Pit bulls are ruled 'inherently dangerous' by the Maryland Court of Appeals
by Allyson Koerner
Categories: Animals.

Last week, the Maryland Court of Appeals officially declared all pit bull-type dogs as “inherently dangerous.” As a result, owners are now more likely to forcibly give up their dogs.

Some feel this is a grave mistake and will have negative effects in the animal community. “Anyone in custody of this type of dog including owners, landlords, veterinarians, kennels, animal shelters and rescue groups are considered liable even if the dog does not pose a threat,” AllPetNews reports.

There seems to be more than the classification of an animal that makes a dog dangerous. Lack of socialization, type of environment, good or bad qualities of an owner, along with many other elements contribute to whether a pit bull should be deemed dangerous.

However, the Maryland Court of Appeals says “when an attack involves pit bulls, it is no longer necessary to prove that the particular pit bull or pit bulls are dangerous.”

The law doesn’t just include pit bulls, but also dogs that resemble pit bulls. Here are just a few of the actions that will go into effect immediately, according to AllPetNews.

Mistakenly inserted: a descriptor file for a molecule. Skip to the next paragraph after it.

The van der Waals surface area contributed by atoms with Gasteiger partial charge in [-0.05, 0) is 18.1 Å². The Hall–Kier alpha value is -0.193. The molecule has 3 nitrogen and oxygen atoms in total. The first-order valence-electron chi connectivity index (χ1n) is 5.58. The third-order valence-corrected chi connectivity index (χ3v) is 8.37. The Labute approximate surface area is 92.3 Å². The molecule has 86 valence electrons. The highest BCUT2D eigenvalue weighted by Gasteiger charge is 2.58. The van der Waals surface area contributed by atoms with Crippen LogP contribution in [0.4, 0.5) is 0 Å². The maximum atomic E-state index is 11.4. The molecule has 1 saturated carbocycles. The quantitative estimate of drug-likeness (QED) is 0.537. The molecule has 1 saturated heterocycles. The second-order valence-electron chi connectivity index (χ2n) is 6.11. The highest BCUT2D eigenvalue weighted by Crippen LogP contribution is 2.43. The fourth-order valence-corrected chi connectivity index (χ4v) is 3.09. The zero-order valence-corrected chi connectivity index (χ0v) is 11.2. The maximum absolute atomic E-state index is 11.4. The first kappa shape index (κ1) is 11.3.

1. Due to abandonment and/or forcing one to give up their dog, there will be an increase of stray pit-bull type dogs in Maryland.
2. More pit bulls living in shelters will be euthanized.
3. Citizens of Maryland will bear a financial burden and live in fear that they will have to abandon their pit bulls.

The law comes into effect ever since 10-year-old Dominic Solesky was mauled by a pit bull in 2007.

Most recently, a Maryland animal rights group, Maryland Votes for Animals, is urging others to ask the governor in a special session next week to pass new legislation regarding the law.

“In Maryland, current law is what we call a one bite rule, that all dogs get one bite before they are determined to be dangerous but what this law does, what it says is pit bulls and pit bull mixes…are immediately considered to be inherently dangerous and we feel it’s absolutely wrong,” Chairwoman Carolyn Kilborn of the animal rights group said.

Photo Credit: Shutterstock

About Allyson Koerner

Allyson Koerner is a graduate from Emerson College where she obtained her Master’s in Print & Multimedia journalism. Passionate about writing, reading and entertainment, she is looking to make her way into the journalism profession.

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  • Cindi

    Boo to Maryland~ Do more research and talk with professionals, like
    Veterinarians! Cindi